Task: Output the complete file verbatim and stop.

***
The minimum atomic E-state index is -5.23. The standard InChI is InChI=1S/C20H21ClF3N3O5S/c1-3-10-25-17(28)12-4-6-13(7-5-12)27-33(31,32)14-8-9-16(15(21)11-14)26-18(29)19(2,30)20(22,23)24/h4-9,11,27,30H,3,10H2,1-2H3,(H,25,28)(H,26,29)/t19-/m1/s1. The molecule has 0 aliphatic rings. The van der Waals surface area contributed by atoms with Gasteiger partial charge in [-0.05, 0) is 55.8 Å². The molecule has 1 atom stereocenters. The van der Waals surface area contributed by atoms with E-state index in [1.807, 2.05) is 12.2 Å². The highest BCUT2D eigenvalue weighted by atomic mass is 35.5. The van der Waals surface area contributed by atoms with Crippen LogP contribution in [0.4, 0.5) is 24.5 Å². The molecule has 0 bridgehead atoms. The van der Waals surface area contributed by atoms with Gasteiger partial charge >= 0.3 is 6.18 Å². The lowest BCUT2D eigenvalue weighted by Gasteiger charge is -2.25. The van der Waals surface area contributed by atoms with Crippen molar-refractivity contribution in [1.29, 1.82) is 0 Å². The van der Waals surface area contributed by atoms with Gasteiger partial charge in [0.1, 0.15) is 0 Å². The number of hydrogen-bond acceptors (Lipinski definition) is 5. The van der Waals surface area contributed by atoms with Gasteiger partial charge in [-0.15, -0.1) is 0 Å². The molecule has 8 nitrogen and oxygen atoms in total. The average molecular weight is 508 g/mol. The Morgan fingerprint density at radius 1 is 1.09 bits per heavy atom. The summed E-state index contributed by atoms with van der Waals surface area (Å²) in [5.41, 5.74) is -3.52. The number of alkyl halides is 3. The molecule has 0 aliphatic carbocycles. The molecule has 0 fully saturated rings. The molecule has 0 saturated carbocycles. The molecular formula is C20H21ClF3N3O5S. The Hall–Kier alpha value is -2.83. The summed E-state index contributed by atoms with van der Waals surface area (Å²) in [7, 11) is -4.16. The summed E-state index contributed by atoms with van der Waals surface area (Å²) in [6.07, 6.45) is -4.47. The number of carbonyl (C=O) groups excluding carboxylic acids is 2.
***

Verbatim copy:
The minimum atomic E-state index is -5.23. The standard InChI is InChI=1S/C20H21ClF3N3O5S/c1-3-10-25-17(28)12-4-6-13(7-5-12)27-33(31,32)14-8-9-16(15(21)11-14)26-18(29)19(2,30)20(22,23)24/h4-9,11,27,30H,3,10H2,1-2H3,(H,25,28)(H,26,29)/t19-/m1/s1. The molecule has 0 aliphatic rings. The van der Waals surface area contributed by atoms with Gasteiger partial charge in [-0.05, 0) is 55.8 Å². The molecule has 1 atom stereocenters. The van der Waals surface area contributed by atoms with E-state index in [1.807, 2.05) is 12.2 Å². The highest BCUT2D eigenvalue weighted by atomic mass is 35.5. The van der Waals surface area contributed by atoms with Crippen LogP contribution in [0.4, 0.5) is 24.5 Å². The molecule has 0 bridgehead atoms. The van der Waals surface area contributed by atoms with Gasteiger partial charge >= 0.3 is 6.18 Å². The lowest BCUT2D eigenvalue weighted by Gasteiger charge is -2.25. The van der Waals surface area contributed by atoms with Crippen molar-refractivity contribution in [1.29, 1.82) is 0 Å². The van der Waals surface area contributed by atoms with Gasteiger partial charge in [0.1, 0.15) is 0 Å². The number of hydrogen-bond acceptors (Lipinski definition) is 5. The van der Waals surface area contributed by atoms with Gasteiger partial charge in [-0.15, -0.1) is 0 Å². The molecule has 8 nitrogen and oxygen atoms in total. The average molecular weight is 508 g/mol. The Morgan fingerprint density at radius 1 is 1.09 bits per heavy atom. The summed E-state index contributed by atoms with van der Waals surface area (Å²) in [5.41, 5.74) is -3.52. The number of alkyl halides is 3. The molecule has 0 aliphatic carbocycles. The molecule has 0 fully saturated rings. The molecule has 0 saturated carbocycles. The molecular formula is C20H21ClF3N3O5S. The Hall–Kier alpha value is -2.83. The summed E-state index contributed by atoms with van der Waals surface area (Å²) in [7, 11) is -4.16. The summed E-state index contributed by atoms with van der Waals surface area (Å²) in [6.07, 6.45) is -4.47. The number of carbonyl (C=O) groups excluding carboxylic acids is 2.